Sometimes these adsorbed sample components accumulate to a certain extent enough to allow them to start to form a new stationary phase. Analytes can form a certain separation mechanism with these impurities. The retention time will fluctuate and the tailing will appear. If enough pollution occurs, the back pressure of the column can exceed the maximum pressure the pump can withstand, making the column inoperable and creating empty volume at the blockage.
Cleaning the silica gel bonded column The key to regenerating a contaminated liquid chromatographic column is to know the nature of the contaminant and find the appropriate solvent to remove it. If contamination is caused by the accumulation of strongly retained substances during repeated injections, using simple steps to remove these contaminants can often restore their chromatographic behavior. Sometimes, after multiple operations, the column is washed with 90 to 100% of solvent B (the stronger solvent in the dual-solvent reversed-phase system) to flush 20 volumes to remove contaminants.
For example, the remaining lipids in the column can be used with non-aqueous solvents such as methanol, acetonitrile, and tetrahydrofuran.
If you are using a buffer system, do not switch directly to a strong solvent. Suddenly switching to a high-concentration organic solvent may precipitate the buffer in the HPLC flow system, which may cause greater problems such as clogged column heads, blocked pipes, and pump Leakage, damage to the piston or malfunction of the injection valve shaft. The unbuffered mobile phase should be used first (ie, change the buffer to water). After flushing 5 to 10 volumes, replace the strong solvent.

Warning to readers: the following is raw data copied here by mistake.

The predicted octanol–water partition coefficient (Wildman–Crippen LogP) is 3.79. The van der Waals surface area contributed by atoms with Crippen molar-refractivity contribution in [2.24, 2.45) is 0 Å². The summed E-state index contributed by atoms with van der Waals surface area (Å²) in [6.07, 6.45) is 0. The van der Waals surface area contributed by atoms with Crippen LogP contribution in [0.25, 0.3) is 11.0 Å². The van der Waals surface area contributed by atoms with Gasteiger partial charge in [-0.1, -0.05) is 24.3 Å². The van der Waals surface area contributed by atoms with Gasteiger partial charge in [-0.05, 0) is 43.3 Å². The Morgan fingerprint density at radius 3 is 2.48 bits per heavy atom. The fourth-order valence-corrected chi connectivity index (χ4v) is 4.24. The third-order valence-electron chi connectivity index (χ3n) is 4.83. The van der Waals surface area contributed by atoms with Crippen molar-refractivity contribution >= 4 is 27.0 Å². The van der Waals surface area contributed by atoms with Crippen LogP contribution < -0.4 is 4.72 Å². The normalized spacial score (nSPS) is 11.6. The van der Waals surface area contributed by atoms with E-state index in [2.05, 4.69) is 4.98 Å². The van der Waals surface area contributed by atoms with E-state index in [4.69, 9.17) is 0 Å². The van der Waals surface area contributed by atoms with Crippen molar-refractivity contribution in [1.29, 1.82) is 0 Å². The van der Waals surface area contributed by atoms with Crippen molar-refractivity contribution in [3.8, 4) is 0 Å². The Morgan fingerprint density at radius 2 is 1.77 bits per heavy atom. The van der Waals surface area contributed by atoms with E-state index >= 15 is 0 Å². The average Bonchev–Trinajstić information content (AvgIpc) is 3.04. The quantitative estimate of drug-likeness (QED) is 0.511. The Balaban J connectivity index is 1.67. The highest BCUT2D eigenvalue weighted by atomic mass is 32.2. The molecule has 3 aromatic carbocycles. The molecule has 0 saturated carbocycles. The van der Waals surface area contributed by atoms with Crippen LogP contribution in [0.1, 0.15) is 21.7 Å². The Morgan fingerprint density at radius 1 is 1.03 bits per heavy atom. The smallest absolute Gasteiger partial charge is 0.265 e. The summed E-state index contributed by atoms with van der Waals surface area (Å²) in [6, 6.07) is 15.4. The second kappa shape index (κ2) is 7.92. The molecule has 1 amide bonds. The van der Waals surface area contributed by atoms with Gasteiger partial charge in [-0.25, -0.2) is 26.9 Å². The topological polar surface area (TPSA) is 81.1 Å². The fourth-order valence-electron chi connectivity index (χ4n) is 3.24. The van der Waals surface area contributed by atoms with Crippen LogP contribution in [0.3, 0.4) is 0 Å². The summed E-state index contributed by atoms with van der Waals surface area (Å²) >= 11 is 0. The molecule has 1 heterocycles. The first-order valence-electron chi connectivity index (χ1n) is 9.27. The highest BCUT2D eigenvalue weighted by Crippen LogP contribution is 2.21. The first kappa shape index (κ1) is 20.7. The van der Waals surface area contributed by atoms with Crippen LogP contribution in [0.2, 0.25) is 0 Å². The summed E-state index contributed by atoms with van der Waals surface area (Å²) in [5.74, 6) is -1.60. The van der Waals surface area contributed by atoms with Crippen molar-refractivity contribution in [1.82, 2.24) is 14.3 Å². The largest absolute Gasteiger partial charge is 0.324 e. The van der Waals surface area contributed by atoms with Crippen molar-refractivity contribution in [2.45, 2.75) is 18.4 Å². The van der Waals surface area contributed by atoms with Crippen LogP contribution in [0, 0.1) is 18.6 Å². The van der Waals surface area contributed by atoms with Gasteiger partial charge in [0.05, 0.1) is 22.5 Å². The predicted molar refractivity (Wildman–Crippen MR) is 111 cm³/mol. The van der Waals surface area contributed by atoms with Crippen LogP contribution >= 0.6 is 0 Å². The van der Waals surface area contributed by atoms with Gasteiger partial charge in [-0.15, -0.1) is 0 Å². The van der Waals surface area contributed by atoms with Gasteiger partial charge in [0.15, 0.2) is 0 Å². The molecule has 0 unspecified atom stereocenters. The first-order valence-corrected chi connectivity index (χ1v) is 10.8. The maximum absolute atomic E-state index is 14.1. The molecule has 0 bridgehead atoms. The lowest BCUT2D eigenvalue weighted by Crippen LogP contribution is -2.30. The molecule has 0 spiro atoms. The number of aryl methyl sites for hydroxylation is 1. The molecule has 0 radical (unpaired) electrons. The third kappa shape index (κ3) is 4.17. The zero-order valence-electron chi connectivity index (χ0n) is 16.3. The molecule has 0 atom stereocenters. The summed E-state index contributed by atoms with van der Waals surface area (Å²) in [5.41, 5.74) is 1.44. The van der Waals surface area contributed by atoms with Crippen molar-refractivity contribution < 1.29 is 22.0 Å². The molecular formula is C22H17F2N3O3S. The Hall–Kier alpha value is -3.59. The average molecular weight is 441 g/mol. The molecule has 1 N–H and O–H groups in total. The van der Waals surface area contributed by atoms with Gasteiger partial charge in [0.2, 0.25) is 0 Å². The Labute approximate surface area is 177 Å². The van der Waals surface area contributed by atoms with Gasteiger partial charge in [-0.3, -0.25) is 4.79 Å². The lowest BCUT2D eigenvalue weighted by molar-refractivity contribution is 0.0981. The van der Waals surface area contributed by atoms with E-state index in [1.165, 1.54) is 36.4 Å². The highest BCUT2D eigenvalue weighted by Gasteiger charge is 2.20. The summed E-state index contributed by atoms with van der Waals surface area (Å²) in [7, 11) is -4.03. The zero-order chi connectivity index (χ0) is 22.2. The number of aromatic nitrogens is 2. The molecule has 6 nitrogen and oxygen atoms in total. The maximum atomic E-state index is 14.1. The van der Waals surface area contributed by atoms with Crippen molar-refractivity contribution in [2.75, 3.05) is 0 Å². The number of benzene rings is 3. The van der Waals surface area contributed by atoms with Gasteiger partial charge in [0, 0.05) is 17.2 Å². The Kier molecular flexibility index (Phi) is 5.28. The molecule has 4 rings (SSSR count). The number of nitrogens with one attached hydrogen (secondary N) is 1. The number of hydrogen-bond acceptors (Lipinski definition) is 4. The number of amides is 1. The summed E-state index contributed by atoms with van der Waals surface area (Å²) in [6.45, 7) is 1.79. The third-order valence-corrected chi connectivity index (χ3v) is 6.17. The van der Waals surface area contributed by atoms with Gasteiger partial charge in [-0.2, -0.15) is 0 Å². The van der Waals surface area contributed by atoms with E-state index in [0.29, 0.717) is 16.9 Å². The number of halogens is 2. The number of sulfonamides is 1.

Sometimes, strong solvents cannot wash away contaminants remaining on the column. Then a stronger solvent or a series of solvents is necessary to clean the column. If the contaminant is a non-biological substance, the user can skip one or more additional organic solvents to remove the contaminant. There are many combinations of solvents and solvents. The recommended solvent system can be found on the column manufacturer's website.
In general, all cleaning methods have a similar form. The solvents used increase with the strength of the solvent, often the last solvent is very hydrophobic (such as ethyl acetate or even hydrocarbon
This article comes from the cleaning and regeneration of reversed-phase columns in high-performance liquid chromatography | Scientific Instrument Online Original Link: http: //